(Aug 15): Several Chinese companies are rethinking fundraising plans in Hong Kong as anti-government protests rock the city, an ominous sign for its future as a financial gateway between Asia’s largest economy and the rest of the world.

One company scrapped preliminary preparations for a US$500 million ($694 million) initial public offering in Hong Kong partly because of the unrest and will instead pursue a US listing, according to a senior banker on the deal, who asked not to be named discussing private information. Another banker said at least two companies are considering the same move for IPOs worth a combined US$1 billion, adding that final decisions will depend on market conditions and whether the turmoil in Hong Kong eases.

While the deals represent a small portion of the money raised by Chinese businesses in Hong Kong in recent years, they bode ill for the city’s status as one of the world’s premier financial hubs. Two senior bankers said Chinese clients are worried about more than just this week’s shutdown of Hong Kong’s airport and other logistical headaches caused by the protests; they’re also questioning whether the city will remain a stable place to do business over the long term.

“The social and political instability has had an impact on people’s perceptions,” said David Cho, a partner at law firm Dechert LLP based in Hong Kong. “The pipeline isn’t looking strong for the remainder of the year, and things could get even worse if China decides to crack down more forcefully in Hong Kong.”

The city’s benchmark Hang Seng Index has tumbled 12% over the past three weeks as clashes between protesters and police turned increasingly violent, raising fears that the Chinese military may intervene to restore order. The S&P 500 Index fell about 5% during the same period.

The stakes could hardly be higher for Hong Kong, whose economy is highly dependent on the financial industry. Chinese companies accounted for US$9 billion of the US$11 billion raised via IPOs in the former British colony this year, as well as about 80% of bond sales in the city, data compiled by Bloomberg show. Outstanding China-related loans by Hong Kong banks totalled more than US$560 billion at the end of the first quarter, according to the Hong Kong Monetary Authority.

The city faces competition from international hubs like the US and Singapore, as well as financial centres in mainland China. A gradual loosening of restrictions on foreign investment has turned Shanghai and Shenzhen into increasingly feasible options for Chinese firms who want access to overseas funds.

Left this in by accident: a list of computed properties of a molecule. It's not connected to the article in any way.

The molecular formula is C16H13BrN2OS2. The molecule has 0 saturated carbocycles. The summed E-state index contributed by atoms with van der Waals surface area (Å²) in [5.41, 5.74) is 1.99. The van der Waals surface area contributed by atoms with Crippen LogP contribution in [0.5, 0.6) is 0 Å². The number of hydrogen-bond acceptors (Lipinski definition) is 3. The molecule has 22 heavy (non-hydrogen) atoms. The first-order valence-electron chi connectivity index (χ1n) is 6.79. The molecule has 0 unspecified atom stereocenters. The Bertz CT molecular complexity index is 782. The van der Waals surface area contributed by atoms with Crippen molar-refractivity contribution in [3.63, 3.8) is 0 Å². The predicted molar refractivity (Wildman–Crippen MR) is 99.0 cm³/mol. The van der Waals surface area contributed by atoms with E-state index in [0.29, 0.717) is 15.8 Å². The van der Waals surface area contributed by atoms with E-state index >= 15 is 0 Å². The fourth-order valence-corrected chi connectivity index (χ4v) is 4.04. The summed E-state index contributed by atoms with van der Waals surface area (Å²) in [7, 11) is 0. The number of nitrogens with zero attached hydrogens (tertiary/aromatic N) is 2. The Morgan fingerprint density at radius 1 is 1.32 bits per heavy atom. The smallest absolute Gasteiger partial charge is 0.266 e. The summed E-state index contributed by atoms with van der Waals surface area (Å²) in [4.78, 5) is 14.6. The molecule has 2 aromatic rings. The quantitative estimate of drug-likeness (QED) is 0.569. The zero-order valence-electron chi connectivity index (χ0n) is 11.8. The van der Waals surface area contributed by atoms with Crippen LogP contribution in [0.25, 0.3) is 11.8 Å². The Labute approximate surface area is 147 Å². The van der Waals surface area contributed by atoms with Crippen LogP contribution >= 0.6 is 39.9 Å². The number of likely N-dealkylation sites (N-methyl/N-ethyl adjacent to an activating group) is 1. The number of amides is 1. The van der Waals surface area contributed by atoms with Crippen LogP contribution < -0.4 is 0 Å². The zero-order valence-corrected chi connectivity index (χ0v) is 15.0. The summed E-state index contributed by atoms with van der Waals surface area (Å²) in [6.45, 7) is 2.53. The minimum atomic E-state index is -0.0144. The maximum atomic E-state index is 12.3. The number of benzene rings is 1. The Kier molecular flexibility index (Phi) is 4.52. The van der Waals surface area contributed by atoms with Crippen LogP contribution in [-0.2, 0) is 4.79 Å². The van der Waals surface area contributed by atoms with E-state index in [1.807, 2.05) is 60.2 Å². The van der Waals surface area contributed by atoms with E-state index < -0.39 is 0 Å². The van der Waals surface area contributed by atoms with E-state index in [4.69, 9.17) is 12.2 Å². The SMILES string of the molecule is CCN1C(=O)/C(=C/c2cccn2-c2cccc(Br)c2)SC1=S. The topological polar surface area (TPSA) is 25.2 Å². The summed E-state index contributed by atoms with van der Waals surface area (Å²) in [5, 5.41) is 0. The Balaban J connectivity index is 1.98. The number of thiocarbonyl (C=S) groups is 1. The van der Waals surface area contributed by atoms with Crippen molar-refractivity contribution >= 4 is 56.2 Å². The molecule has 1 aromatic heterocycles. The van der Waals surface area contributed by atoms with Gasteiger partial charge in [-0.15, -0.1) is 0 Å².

Even so, few expect China Inc to abandon Hong Kong’s financial system en masse. US markets are seen as a more stable, but their appeal to Chinese issuers has also diminished somewhat in recent months as the trade war soured relations between the two countries.

One closely watched test of Hong Kong’s appeal is Alibaba Group Holding’s proposed mega-listing in the city. The e-commerce giant has filed a listing application for a share sale that may raise as much as US$20 billion, people familiar with the matter said in June, but the company has stayed quiet about its intentions since the protests escalated.

Even if the Alibaba deal proceeds as planned, there’s little doubt that Chinese executives have become more wary of Hong Kong. In addition to those rethinking IPOs, several are canceling or postponing meetings with investors in the city to avoid the risk of getting caught up in protest-related violence or travel disruptions, bankers said. Some are using video conferences instead.

Hong Kong’s turmoil has affected the financial industry in other ways. BlackRock Inc, the world’s largest asset manager, postponed its Asia Media Forum in the city to February from September, a company spokeswoman said on Wednesday, so that “as many partners as possible” would be able to join.

While CLSA plans to go ahead with its popular annual forum in Hong Kong next month, the investment bank has hired a private security company for the event and is working on contingency plans that include a livestream in case some delegates are unable or unwilling to attend in person.